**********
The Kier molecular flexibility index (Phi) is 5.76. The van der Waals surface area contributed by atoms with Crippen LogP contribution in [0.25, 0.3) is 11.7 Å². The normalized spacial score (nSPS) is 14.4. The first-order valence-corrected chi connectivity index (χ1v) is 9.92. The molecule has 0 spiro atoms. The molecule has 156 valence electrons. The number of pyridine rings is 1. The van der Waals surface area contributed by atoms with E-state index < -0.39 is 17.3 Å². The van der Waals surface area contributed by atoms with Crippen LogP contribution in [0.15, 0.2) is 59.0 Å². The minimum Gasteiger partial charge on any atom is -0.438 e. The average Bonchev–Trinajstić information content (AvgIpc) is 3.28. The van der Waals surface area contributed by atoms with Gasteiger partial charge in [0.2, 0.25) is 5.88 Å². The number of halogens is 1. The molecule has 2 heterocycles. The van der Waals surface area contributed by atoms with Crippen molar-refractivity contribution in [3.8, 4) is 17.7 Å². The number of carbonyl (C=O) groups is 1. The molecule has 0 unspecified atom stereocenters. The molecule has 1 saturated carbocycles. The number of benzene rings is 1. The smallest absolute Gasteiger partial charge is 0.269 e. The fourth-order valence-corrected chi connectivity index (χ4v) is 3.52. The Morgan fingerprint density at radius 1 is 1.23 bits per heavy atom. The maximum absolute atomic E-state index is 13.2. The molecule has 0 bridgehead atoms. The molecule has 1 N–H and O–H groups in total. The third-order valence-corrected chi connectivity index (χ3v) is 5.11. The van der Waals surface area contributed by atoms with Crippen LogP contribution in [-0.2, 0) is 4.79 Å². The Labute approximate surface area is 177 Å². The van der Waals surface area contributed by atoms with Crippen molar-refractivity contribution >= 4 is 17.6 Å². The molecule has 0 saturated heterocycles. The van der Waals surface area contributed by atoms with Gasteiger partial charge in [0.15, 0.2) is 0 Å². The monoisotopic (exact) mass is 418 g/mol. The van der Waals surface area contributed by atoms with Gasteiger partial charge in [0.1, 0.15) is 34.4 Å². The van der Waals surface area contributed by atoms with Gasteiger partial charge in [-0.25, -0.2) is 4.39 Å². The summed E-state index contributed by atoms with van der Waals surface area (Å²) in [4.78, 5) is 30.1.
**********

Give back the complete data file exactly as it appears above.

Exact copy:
The Kier molecular flexibility index (Phi) is 5.76. The van der Waals surface area contributed by atoms with Crippen LogP contribution in [0.25, 0.3) is 11.7 Å². The normalized spacial score (nSPS) is 14.4. The first-order valence-corrected chi connectivity index (χ1v) is 9.92. The molecule has 0 spiro atoms. The molecule has 156 valence electrons. The number of pyridine rings is 1. The van der Waals surface area contributed by atoms with E-state index < -0.39 is 17.3 Å². The van der Waals surface area contributed by atoms with Crippen LogP contribution in [0.15, 0.2) is 59.0 Å². The minimum Gasteiger partial charge on any atom is -0.438 e. The average Bonchev–Trinajstić information content (AvgIpc) is 3.28. The van der Waals surface area contributed by atoms with Gasteiger partial charge in [0.2, 0.25) is 5.88 Å². The number of halogens is 1. The molecule has 2 heterocycles. The van der Waals surface area contributed by atoms with Crippen molar-refractivity contribution in [3.8, 4) is 17.7 Å². The number of carbonyl (C=O) groups is 1. The molecule has 0 unspecified atom stereocenters. The molecule has 1 saturated carbocycles. The number of benzene rings is 1. The smallest absolute Gasteiger partial charge is 0.269 e. The fourth-order valence-corrected chi connectivity index (χ4v) is 3.52. The Morgan fingerprint density at radius 1 is 1.23 bits per heavy atom. The maximum absolute atomic E-state index is 13.2. The molecule has 0 bridgehead atoms. The molecule has 1 N–H and O–H groups in total. The third-order valence-corrected chi connectivity index (χ3v) is 5.11. The van der Waals surface area contributed by atoms with Crippen LogP contribution in [-0.2, 0) is 4.79 Å². The Labute approximate surface area is 177 Å². The van der Waals surface area contributed by atoms with Crippen molar-refractivity contribution >= 4 is 17.6 Å². The molecule has 0 saturated heterocycles. The van der Waals surface area contributed by atoms with Gasteiger partial charge in [0.15, 0.2) is 0 Å². The monoisotopic (exact) mass is 418 g/mol. The van der Waals surface area contributed by atoms with Gasteiger partial charge in [0.1, 0.15) is 34.4 Å². The van der Waals surface area contributed by atoms with Gasteiger partial charge in [-0.25, -0.2) is 4.39 Å². The summed E-state index contributed by atoms with van der Waals surface area (Å²) in [4.78, 5) is 30.1.